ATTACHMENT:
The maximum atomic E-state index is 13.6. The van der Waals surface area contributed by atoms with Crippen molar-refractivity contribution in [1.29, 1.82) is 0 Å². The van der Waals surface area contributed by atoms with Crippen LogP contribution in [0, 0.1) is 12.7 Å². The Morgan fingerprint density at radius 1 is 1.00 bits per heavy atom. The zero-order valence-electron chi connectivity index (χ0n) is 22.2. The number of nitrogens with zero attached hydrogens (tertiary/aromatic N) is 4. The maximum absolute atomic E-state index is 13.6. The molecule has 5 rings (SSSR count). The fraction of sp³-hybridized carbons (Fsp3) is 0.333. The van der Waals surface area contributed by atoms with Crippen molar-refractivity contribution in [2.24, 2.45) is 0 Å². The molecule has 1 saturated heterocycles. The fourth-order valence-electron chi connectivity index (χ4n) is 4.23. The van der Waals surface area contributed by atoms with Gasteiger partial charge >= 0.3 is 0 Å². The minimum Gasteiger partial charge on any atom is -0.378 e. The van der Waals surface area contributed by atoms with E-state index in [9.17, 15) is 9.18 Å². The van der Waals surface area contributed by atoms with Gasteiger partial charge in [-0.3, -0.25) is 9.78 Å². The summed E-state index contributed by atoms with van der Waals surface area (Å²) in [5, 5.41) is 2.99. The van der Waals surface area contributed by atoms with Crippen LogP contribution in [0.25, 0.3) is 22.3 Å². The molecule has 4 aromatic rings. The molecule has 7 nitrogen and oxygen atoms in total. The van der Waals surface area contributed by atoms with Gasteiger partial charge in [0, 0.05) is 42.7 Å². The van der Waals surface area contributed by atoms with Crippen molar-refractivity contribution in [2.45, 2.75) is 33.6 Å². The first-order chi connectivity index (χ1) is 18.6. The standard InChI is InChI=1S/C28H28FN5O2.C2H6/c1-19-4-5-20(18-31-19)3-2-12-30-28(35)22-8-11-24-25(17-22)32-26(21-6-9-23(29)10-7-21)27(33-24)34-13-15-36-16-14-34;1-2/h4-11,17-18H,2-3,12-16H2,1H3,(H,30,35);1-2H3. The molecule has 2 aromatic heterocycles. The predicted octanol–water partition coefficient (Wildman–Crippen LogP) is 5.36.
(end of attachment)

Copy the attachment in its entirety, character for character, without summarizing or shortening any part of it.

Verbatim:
The maximum atomic E-state index is 13.6. The van der Waals surface area contributed by atoms with Crippen molar-refractivity contribution in [1.29, 1.82) is 0 Å². The van der Waals surface area contributed by atoms with Crippen LogP contribution in [0, 0.1) is 12.7 Å². The Morgan fingerprint density at radius 1 is 1.00 bits per heavy atom. The zero-order valence-electron chi connectivity index (χ0n) is 22.2. The number of nitrogens with zero attached hydrogens (tertiary/aromatic N) is 4. The maximum absolute atomic E-state index is 13.6. The molecule has 5 rings (SSSR count). The fraction of sp³-hybridized carbons (Fsp3) is 0.333. The van der Waals surface area contributed by atoms with Crippen molar-refractivity contribution in [2.24, 2.45) is 0 Å². The molecule has 1 saturated heterocycles. The fourth-order valence-electron chi connectivity index (χ4n) is 4.23. The van der Waals surface area contributed by atoms with Gasteiger partial charge >= 0.3 is 0 Å². The minimum Gasteiger partial charge on any atom is -0.378 e. The van der Waals surface area contributed by atoms with E-state index in [9.17, 15) is 9.18 Å². The van der Waals surface area contributed by atoms with Gasteiger partial charge in [-0.3, -0.25) is 9.78 Å². The summed E-state index contributed by atoms with van der Waals surface area (Å²) in [5, 5.41) is 2.99. The van der Waals surface area contributed by atoms with Crippen LogP contribution in [0.25, 0.3) is 22.3 Å². The molecule has 4 aromatic rings. The molecule has 7 nitrogen and oxygen atoms in total. The van der Waals surface area contributed by atoms with Gasteiger partial charge in [0, 0.05) is 42.7 Å². The van der Waals surface area contributed by atoms with Crippen molar-refractivity contribution in [2.45, 2.75) is 33.6 Å². The first-order chi connectivity index (χ1) is 18.6. The standard InChI is InChI=1S/C28H28FN5O2.C2H6/c1-19-4-5-20(18-31-19)3-2-12-30-28(35)22-8-11-24-25(17-22)32-26(21-6-9-23(29)10-7-21)27(33-24)34-13-15-36-16-14-34;1-2/h4-11,17-18H,2-3,12-16H2,1H3,(H,30,35);1-2H3. The molecule has 2 aromatic heterocycles. The predicted octanol–water partition coefficient (Wildman–Crippen LogP) is 5.36.